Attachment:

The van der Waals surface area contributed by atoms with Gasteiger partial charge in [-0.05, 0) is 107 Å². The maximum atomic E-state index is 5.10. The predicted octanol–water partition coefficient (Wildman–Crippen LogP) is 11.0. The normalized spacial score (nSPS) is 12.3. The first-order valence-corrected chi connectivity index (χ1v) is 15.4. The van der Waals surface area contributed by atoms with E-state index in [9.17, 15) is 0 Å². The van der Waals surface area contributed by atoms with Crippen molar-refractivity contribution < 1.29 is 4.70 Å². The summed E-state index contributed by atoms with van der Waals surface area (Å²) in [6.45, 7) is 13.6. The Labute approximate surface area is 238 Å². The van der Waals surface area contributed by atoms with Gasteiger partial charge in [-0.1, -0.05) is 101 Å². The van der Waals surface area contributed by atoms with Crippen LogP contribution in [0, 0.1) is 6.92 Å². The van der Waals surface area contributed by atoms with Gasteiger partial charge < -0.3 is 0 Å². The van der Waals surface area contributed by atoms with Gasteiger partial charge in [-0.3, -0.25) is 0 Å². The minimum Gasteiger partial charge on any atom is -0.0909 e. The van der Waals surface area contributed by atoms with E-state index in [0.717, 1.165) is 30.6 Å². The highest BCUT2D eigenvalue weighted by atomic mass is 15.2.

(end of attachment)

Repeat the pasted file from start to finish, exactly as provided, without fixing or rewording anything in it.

The van der Waals surface area contributed by atoms with Gasteiger partial charge in [-0.05, 0) is 107 Å². The maximum atomic E-state index is 5.10. The predicted octanol–water partition coefficient (Wildman–Crippen LogP) is 11.0. The normalized spacial score (nSPS) is 12.3. The first-order valence-corrected chi connectivity index (χ1v) is 15.4. The van der Waals surface area contributed by atoms with E-state index in [9.17, 15) is 0 Å². The van der Waals surface area contributed by atoms with Crippen molar-refractivity contribution < 1.29 is 4.70 Å². The summed E-state index contributed by atoms with van der Waals surface area (Å²) in [6.45, 7) is 13.6. The Labute approximate surface area is 238 Å². The van der Waals surface area contributed by atoms with Gasteiger partial charge in [-0.1, -0.05) is 101 Å². The van der Waals surface area contributed by atoms with Crippen LogP contribution in [0, 0.1) is 6.92 Å². The van der Waals surface area contributed by atoms with Gasteiger partial charge < -0.3 is 0 Å². The van der Waals surface area contributed by atoms with Gasteiger partial charge in [-0.3, -0.25) is 0 Å². The minimum Gasteiger partial charge on any atom is -0.0909 e. The van der Waals surface area contributed by atoms with E-state index in [0.717, 1.165) is 30.6 Å². The highest BCUT2D eigenvalue weighted by atomic mass is 15.2.